Krylov-Newton algorithm

BifurcationKit is built upon the newton algorithm for solving (large-dimensional) nonlinear equations

\[F(x)=0\in\mathbb R^n,\quad x\in\mathbb R^n.\]

Writing $J(x)\in\mathcal L(\mathbb R^n)$ the jacobian, the algorithm reads

\[x_{n+1} = x_n - J(x_n)^{-1}F(x_n)\]

with initial guess $x_0$.

The crux of the algorithm is to solve the linear system in $y$:

\[J(x_n)\cdot y = F(x_n).\]

To this end, we never form $J^{-1}$ like with pinv(J) but solve the linear system directly.

Space of solutions

For the algorithm to be defined, a certain number of operations on x need to be available. If you pass x::AbstractArray, you should not have any problem. Otherwise, your x must comply with the requirements listed in Requested methods for Custom State.

Different Jacobians

There are basically two ways to specify the jacobian:

  1. Matrix based
  2. Matrix-free.

In case you pass a matrix (in effect an AbstractMatrix like a sparse one,...), you can use the default linear solver from LinearAlgebra termed the backslash operator \. This is a direct method. This is the case 1 above.

Another possibility is to pass a function J(dx) and to use iterative linear solvers. In this case, this is termed a Krylov-Newton method. This is the case 2 above. In comparison to the Matrix-based case, there is no restriction to the number of unknowns $n$.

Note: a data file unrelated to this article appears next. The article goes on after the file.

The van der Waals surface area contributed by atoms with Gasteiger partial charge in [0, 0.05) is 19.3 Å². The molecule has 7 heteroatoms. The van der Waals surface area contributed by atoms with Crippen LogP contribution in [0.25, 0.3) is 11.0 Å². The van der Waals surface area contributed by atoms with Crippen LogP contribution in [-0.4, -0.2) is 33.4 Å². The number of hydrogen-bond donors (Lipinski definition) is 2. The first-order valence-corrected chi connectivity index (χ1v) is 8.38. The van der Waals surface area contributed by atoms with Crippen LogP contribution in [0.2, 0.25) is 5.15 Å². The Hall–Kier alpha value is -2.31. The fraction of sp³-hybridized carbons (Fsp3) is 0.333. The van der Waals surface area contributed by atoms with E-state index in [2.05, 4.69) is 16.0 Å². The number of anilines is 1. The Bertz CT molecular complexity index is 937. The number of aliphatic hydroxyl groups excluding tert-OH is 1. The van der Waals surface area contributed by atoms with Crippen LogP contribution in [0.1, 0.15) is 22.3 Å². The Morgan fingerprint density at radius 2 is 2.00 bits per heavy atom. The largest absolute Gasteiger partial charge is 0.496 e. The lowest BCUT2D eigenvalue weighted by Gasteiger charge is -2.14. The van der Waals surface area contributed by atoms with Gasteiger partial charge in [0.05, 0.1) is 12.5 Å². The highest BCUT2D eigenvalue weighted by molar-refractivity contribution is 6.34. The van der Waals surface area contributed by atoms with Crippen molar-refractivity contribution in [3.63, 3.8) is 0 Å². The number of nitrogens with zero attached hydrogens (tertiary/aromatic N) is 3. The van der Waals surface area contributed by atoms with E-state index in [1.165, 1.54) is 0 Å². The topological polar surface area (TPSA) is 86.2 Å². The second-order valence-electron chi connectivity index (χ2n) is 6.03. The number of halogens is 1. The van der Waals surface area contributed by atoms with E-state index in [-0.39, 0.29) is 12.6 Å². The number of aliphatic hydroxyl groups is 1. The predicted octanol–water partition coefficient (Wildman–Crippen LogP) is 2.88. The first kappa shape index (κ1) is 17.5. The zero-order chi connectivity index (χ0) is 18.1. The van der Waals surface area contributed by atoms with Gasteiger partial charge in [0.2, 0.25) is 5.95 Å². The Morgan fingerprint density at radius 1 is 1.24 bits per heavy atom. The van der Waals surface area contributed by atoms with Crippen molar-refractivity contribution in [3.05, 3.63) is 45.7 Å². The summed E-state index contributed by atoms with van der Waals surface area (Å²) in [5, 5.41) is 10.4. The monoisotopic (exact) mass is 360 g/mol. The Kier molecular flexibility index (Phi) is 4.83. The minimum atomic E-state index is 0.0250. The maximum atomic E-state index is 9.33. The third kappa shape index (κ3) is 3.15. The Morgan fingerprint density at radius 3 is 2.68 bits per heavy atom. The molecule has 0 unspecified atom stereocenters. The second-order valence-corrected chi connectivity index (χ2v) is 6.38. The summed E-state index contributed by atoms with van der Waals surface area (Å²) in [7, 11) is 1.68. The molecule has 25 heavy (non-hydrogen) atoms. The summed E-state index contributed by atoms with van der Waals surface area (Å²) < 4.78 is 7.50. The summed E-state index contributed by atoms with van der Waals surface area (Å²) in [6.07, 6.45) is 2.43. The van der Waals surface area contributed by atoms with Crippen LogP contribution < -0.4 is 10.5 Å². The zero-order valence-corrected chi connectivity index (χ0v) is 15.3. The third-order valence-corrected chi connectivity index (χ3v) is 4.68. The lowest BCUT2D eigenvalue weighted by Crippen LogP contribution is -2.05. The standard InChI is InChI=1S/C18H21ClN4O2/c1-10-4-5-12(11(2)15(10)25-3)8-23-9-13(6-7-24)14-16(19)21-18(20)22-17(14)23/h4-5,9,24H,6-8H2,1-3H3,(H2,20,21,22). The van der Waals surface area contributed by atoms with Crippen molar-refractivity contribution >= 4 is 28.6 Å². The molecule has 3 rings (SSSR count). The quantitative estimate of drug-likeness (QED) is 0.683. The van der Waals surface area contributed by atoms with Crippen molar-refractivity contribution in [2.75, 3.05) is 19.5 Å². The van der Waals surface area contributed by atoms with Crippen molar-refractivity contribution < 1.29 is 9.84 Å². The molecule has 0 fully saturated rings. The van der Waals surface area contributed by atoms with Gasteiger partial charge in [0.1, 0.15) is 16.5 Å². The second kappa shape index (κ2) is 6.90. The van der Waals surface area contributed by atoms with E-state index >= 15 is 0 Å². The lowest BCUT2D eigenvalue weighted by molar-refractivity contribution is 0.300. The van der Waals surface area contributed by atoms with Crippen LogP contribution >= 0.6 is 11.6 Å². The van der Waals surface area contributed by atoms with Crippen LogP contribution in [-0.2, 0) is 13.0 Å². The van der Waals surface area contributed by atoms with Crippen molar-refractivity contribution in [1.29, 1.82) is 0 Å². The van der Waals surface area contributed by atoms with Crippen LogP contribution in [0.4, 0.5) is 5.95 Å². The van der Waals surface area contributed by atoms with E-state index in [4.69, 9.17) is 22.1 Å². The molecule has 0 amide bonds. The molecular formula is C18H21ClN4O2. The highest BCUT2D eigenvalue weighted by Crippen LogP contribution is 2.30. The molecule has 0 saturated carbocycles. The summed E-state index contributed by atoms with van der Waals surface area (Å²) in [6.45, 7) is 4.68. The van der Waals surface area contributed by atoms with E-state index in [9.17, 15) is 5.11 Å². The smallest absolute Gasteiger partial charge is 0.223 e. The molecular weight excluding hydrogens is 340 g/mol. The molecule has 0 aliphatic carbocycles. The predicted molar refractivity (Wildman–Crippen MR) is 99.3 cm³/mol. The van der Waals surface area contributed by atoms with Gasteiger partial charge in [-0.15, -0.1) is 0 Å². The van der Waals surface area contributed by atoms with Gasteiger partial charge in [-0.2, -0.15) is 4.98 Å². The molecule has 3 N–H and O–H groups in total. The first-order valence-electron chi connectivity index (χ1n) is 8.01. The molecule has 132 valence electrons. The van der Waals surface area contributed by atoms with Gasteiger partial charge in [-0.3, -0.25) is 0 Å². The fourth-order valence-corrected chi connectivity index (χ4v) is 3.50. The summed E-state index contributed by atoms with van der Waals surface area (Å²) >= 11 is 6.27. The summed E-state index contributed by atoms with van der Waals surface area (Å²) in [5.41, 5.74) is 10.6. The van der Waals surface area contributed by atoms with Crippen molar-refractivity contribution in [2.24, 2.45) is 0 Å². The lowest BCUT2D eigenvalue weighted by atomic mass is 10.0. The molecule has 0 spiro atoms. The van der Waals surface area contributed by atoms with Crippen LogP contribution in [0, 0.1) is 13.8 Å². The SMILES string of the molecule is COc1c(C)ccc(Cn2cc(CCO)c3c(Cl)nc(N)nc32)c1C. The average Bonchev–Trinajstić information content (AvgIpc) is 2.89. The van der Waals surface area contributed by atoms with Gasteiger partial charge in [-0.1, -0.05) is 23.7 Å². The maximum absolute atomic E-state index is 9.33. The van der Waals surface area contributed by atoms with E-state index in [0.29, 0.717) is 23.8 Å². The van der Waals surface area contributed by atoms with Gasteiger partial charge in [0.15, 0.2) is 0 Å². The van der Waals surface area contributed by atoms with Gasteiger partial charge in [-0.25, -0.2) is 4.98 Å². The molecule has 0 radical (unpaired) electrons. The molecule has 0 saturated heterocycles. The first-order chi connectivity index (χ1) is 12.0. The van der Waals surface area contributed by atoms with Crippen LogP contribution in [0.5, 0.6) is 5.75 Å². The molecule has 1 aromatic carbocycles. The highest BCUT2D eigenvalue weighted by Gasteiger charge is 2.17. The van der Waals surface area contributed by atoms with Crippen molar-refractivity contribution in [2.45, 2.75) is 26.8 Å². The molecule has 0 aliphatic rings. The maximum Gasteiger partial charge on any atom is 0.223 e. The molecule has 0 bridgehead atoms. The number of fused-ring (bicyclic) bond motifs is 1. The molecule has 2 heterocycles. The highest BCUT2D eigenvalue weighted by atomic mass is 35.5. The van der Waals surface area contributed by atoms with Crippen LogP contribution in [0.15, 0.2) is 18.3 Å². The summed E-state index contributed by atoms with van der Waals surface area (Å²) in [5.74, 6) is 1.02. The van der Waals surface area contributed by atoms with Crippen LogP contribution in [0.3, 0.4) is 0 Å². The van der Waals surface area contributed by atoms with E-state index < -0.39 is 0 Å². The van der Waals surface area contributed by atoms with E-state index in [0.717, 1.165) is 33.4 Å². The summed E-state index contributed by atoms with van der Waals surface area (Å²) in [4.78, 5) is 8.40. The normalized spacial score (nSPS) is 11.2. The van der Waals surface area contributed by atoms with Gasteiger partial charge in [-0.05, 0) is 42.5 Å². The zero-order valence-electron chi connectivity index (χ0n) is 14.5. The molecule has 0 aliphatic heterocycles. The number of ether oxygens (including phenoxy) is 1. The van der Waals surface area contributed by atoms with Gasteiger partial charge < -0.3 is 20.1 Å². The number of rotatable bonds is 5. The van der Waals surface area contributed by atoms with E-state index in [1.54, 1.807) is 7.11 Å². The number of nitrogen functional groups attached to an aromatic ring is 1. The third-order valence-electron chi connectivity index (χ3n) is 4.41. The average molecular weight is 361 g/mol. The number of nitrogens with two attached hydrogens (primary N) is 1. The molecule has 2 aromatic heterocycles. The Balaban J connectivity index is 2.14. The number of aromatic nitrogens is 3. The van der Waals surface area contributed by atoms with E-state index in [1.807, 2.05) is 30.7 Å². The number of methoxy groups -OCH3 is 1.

The available linear solvers are explained in the section Linear solvers (LS).

One can find a full description of the Krylov-Newton method in the API.

Simple example

Here is a quick example to show how the basics work. In particular, the problem generates a matrix based jacobian using automatic differentiation.

using BifurcationKit
F(x, p) = x.^3 .- 1
x0 = rand(10)
prob = BifurcationProblem(F, x0, nothing)
sol = newton(prob, NewtonPar(verbose = true))
NonLinearSolution{Vector{Float64}, BifurcationProblem{BifFunction{typeof(Main.F), BifurcationKit.var"#8#24", Nothing, BifurcationKit.var"#6#22", Nothing, BifurcationKit.var"#11#28"{BifurcationKit.var"#d1Fad#26"}, BifurcationKit.var"#13#30", BifurcationKit.var"#15#32", BifurcationKit.var"#17#34", Bool, Float64}, Vector{Float64}, Nothing, Setfield.IdentityLens, typeof(BifurcationKit.plot_default), typeof(BifurcationKit.record_sol_default)}, Vector{Float64}, Int64}([1.0, 1.0, 1.0, 1.0, 1.0, 1.0, 1.0, 15.163854490967951, 1.0, 1.0], ┌─ Bifurcation Problem with uType Vector{Float64}
├─ Inplace:  false
├─ Symmetric: false
└─ Parameter: p, [2.350046036011986, 1.66310933847056e16, 4.927731373246102e15, 1.4600685550358828e15, 4.3261290519581706e14, 1.2818160153950108e14, 3.797973378948153e13, 1.1253254456142416e13, 3.334297616634531e12, 9.879400345581201e11  …  1.9806792134957582e8, 5.868679125172619e7, 1.7388678630141098e7, 5.1522008163381135e6, 1.5265777603965215e6, 452319.0771546703, 134020.20804631952, 39709.4320153824, 11765.498380524208, 3485.814353856415], false, 25, 25)


The (basic) tutorial Temperature model (Simplest example) presents all cases (direct and iterative ones).